The Behaviour of Corporate Actors. A Survey of the Empirical Literature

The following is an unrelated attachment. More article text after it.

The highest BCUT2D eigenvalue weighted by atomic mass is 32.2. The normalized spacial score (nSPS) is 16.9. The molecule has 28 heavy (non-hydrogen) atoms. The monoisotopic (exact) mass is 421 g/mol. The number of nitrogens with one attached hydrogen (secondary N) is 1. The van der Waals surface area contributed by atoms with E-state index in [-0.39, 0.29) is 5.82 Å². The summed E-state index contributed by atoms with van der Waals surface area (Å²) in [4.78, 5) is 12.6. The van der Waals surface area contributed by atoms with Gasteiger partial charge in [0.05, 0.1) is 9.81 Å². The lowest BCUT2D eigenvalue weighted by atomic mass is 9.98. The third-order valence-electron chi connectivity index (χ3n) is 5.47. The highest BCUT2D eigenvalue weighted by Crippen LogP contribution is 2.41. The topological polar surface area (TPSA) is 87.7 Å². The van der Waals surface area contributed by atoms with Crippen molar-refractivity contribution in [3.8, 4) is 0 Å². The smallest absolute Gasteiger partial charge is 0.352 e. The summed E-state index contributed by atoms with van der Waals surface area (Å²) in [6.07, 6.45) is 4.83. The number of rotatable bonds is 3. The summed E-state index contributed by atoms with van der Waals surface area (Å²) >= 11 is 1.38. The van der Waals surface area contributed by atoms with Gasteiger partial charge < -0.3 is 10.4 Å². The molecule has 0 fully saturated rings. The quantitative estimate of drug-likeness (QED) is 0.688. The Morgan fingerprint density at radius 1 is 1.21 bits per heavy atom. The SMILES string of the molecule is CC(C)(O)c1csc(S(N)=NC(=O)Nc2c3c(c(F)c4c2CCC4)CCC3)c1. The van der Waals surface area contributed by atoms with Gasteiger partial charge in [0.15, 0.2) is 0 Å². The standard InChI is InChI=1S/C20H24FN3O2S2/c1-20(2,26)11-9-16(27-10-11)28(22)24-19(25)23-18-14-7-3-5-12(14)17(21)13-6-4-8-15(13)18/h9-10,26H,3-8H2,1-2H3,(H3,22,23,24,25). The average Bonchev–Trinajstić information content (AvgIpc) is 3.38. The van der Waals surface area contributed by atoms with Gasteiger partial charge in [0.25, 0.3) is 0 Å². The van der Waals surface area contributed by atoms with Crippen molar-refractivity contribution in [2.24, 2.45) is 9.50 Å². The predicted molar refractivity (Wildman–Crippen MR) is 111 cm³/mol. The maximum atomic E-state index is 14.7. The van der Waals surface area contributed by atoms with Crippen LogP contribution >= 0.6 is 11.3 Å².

Much of behavioural research, both in economics and in psychology, is limited in one respect: it tests isolated individuals. In many practically relevant situations, there are discernible actors, but these actors are not individuals. Rather firms, regulatory bodies, associations, countries or international organisations become active. The social problem at hand is best understood if one attributes judgement and decision making to higher level aggregates of individuals. Which elements from the rich body of behavioural evidence transfer to these corporate actors? Are there other deviations from the predictions of the rational choice model, not present or studied in individuals? This paper surveys the empirical literature from experimental economics, psychology, sociology and law. While some building blocks, like the behaviour of managers and of ad hoc groups, are relatively well understood, our knowledge about the effects of more elaborate internal structure on the dealings of corporate actors with the outer world is still relatively limited.
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